never use credit card sales unless the transaction is done from a SSL page.. you'll see the padlock in the bottom of the browser and the address will be a https:// addy, instead of http.

    and it is still easy to be ripped off when using paypal!!

    a lot of major credit cards are now refusing to compensate customers for transactions made from paypal.

    but banks and credit card companies lose more money each year through hackers directly hacking the banking computers, stolen cards and card cloning (card readers placed into ATM machines or untrustworthy shop employees than trojans on computers.
  6. Tedster

    Tedster Techspot old timer..... Posts: 6,002   +15

    ebay & Paypal scams

    yeah, there's a price for paypal's efficiency and monopoly- it's called high fees and very poor customer service. I use them only because it is a necessary evil.
    I tried advertising with billpay- but not once did a buyer ever use it.

    I use the buyer credit with paypal also -since it is a credit card as well. I learned very quickly to always use a credit card with ebay. There are too many dishonest sellers. At least you can always chargeback when you have a dishonest seller. The last run in I had was with a seller who sold me a broken Atari 8bit computer and advertised it as in working condition.
    Good thing I used a credit card. The only thing I lost was a few bucks in fees.
  7. TonyGuitar

    TonyGuitar TS Rookie Topic Starter Posts: 90

    Nodsu suggested this topic should not be responded to, yet did post a 6 point reply.

    I refute all 6 points.

    [1] I did not have any credit info on the cpu at all. Only submitted to a certificate https site. The site is known as legit, but data compromised anyway.

    [2] No pin number used. That was my typo. Should have said typo. There is never a need for pin no. on line, just 3 digit no. on reverse.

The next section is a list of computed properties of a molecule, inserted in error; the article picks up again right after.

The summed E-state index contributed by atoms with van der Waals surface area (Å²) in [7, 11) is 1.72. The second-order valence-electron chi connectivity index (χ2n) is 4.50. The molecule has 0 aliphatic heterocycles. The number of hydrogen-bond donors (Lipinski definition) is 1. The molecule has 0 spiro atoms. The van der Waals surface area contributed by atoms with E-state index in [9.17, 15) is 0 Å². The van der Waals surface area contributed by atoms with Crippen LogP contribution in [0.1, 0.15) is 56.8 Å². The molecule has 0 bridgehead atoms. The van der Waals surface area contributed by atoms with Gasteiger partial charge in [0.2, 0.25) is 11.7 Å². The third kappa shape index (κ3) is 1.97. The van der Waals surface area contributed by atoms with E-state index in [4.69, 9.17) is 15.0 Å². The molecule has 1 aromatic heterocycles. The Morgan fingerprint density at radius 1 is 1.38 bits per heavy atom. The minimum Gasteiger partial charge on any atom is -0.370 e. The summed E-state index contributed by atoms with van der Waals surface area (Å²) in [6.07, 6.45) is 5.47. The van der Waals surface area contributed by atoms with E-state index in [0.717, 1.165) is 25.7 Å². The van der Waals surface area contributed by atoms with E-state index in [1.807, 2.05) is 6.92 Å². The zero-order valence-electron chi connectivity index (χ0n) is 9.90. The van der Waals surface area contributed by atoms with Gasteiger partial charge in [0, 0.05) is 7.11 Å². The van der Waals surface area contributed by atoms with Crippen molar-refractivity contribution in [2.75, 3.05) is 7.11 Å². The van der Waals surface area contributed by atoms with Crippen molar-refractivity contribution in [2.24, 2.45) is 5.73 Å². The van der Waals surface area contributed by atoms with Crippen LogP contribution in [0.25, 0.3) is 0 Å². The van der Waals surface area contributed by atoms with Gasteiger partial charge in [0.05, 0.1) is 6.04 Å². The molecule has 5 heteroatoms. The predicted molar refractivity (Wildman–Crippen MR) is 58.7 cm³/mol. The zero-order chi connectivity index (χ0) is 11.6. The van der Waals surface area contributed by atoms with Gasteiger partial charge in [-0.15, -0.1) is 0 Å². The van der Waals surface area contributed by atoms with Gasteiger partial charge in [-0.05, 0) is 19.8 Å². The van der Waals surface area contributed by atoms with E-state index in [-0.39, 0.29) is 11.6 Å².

[3] Credit info and pin on an off-line cpu is never exposed.

    [4] Visa et all always send account info by mail... never by Email.

    [5] You contemtuously did not go to the website with the $450 similsr rip-off story. In your view, all blogsites are garbage?? [why did I bother??]

    [6] Industrial espionage has everything to do with credit data theft. Same hardware. Organized crime has become corporate in nature. Very sophisticated.

    I was never as smug as you seem to be. May real life experience moderate your smugness as it has done mine. If a smart and cautious hombre like yours truly can have data logged, then it is only a matter of time until it*s your turn. TG
  8. TonyGuitar

    TonyGuitar TS Rookie Topic Starter Posts: 90

    I tend to agree with you.

    Following Trojan and data mining alerts for the last few months, there have been mentions of some huge security credt data losses.

    One example: More than [4] four million accounts were lifted from an Arizona server where the operators allowed sensitive data to collect instead of promptly cleaning the sensitive items. Sloppy operators, huge losses.

    I grouped 7 items of the latest alerts on this stuff at:


    The details of the couple where the husband sharpened his computer skills in the Israeli military and then used his skills and stolen software to make big bucks is very interesting. TG
  9. Nodsu

    Nodsu TS Rookie Posts: 5,837   +6